The experimental Solid State Physics research laboratory in Tel Aviv University (TAU) was set up in 1966, only three years after the Physics Department was founded by Prof. Yuval Ne'eman. Although a High Energy Physics theorist himself, Ne'eman played a crucial role in the initial setting up of the Solid State Physics group, which evolved into today's Condensed Matter Physics Department in the School of Physics and Astronomy. He gathered, early on, some of the world's leading researchers in superconductivity, critical phenomena, low-temperature physics, high-pressure physics, percolation, and composite media. He had the foresight to attract to TAU Prof. Yakir Aharonov, one of the discoverers of the Aharonov-Bohm effect, even before the full significance of that discovery was appreciated.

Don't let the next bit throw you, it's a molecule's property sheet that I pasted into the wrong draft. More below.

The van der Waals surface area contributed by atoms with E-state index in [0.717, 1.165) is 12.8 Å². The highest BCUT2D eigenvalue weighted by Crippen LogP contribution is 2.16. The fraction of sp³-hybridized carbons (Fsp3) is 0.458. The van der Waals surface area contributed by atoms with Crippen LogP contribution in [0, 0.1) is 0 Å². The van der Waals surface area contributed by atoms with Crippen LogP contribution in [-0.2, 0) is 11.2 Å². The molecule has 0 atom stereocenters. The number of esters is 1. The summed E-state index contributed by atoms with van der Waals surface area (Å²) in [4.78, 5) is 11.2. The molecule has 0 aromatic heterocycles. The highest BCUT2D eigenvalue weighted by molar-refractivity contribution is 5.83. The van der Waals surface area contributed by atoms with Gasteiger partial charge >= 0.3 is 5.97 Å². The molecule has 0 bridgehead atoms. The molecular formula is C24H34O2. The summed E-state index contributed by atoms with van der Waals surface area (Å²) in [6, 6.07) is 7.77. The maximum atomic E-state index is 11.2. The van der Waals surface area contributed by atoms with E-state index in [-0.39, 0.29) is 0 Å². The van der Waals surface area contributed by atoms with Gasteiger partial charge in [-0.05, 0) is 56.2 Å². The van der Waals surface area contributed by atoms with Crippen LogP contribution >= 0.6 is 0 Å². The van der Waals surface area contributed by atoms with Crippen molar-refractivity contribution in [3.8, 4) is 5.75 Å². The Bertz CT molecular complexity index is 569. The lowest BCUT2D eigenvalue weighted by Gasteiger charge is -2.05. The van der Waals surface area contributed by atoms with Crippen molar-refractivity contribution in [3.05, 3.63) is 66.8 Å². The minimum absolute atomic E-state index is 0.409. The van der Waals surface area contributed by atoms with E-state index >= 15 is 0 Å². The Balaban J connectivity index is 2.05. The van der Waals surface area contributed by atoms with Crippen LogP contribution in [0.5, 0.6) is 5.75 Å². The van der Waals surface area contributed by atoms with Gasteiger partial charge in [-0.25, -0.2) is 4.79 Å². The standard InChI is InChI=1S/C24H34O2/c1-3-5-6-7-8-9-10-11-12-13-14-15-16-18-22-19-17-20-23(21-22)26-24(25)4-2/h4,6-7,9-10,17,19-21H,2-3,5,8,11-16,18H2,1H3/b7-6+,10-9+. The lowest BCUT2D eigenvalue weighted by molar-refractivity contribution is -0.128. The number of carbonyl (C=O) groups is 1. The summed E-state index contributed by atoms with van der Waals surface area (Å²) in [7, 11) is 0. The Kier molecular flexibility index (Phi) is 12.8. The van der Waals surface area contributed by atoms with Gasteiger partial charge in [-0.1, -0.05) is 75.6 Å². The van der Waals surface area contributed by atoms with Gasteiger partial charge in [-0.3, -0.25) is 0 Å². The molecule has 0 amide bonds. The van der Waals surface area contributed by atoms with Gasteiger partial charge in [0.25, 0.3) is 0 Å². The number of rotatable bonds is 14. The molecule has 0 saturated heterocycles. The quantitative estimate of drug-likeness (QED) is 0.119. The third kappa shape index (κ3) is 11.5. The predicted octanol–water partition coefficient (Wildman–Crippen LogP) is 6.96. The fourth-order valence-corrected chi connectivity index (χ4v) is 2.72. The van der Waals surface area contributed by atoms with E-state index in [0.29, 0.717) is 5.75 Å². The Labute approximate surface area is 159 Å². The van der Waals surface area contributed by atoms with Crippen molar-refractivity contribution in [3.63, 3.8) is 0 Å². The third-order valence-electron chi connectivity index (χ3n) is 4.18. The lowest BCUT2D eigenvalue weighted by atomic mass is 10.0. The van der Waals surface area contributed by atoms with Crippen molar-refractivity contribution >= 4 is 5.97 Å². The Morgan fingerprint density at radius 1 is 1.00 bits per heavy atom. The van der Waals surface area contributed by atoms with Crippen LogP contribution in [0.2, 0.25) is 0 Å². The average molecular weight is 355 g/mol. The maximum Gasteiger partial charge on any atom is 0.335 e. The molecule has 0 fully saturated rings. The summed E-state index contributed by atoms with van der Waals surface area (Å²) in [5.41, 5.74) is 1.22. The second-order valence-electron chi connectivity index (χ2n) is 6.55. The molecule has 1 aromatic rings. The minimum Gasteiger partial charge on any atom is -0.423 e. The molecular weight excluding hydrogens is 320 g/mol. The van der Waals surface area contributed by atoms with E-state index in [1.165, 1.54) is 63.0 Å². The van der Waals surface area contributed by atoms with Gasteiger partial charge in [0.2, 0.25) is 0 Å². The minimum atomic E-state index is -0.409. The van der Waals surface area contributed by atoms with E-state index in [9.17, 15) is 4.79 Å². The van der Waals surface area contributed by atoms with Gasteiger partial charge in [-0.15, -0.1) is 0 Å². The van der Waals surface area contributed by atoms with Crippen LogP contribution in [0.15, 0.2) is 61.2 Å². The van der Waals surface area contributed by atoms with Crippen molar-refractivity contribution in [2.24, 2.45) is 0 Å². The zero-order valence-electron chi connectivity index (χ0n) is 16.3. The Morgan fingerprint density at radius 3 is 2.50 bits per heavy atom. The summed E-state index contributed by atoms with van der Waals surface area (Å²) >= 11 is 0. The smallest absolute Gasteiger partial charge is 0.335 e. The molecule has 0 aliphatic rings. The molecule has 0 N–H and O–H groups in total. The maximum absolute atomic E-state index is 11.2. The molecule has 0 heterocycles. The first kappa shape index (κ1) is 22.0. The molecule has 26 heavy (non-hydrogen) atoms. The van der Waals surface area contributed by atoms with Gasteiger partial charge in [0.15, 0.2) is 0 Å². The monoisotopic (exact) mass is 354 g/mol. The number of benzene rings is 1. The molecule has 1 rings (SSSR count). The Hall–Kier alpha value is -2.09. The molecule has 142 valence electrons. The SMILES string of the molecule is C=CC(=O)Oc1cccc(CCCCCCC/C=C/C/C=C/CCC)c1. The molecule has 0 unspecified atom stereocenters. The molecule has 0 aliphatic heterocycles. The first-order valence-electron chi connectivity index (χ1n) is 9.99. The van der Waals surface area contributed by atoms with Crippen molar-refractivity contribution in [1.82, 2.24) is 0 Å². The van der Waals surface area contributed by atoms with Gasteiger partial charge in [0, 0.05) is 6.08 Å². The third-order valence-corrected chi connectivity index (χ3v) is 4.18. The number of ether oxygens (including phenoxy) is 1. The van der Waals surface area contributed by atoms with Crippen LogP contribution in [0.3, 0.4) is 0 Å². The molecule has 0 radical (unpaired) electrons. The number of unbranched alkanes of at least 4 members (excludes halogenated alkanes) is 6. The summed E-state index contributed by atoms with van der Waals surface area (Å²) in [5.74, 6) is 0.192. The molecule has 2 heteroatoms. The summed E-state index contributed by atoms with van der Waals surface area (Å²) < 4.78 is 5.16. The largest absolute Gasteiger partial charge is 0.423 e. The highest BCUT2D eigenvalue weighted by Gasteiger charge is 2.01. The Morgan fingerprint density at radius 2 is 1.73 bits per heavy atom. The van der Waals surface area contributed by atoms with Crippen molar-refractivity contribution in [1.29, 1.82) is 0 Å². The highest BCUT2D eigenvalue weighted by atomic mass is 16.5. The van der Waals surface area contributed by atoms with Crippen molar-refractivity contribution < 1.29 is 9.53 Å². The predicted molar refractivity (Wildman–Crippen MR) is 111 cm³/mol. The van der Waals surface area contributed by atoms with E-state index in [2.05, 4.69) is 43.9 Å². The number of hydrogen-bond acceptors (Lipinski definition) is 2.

Following these acquisitions, a number of experimental research teams
were formed, including a world famous laboratory of superconductivity,
a high-pressure physics group, an infra-red laser physics lab, and
mesoscopic physics labs. Theoretical research groups on critical
phenomena in phase transitions, superconductivity, superfluid helium,
composite media, and soft matter physics were also set up. It is
worth adding that some years before the breakup of the Soviet Union,
leading scientists, some of them prominent Refuseniks, emigrated from
that country, joined the Condensed Matter Physics Department, and
helped to make it a leading center of research and advanced education.
Today, that department conducts aggressive research programs in the most modern fields of Condensed Matter Physics, experimental as well as theoretical. Our former graduate students, can be found occupying positions at top universities and industries in Israel and all over the world.Comments about this page should be sent to firstname.lastname@example.org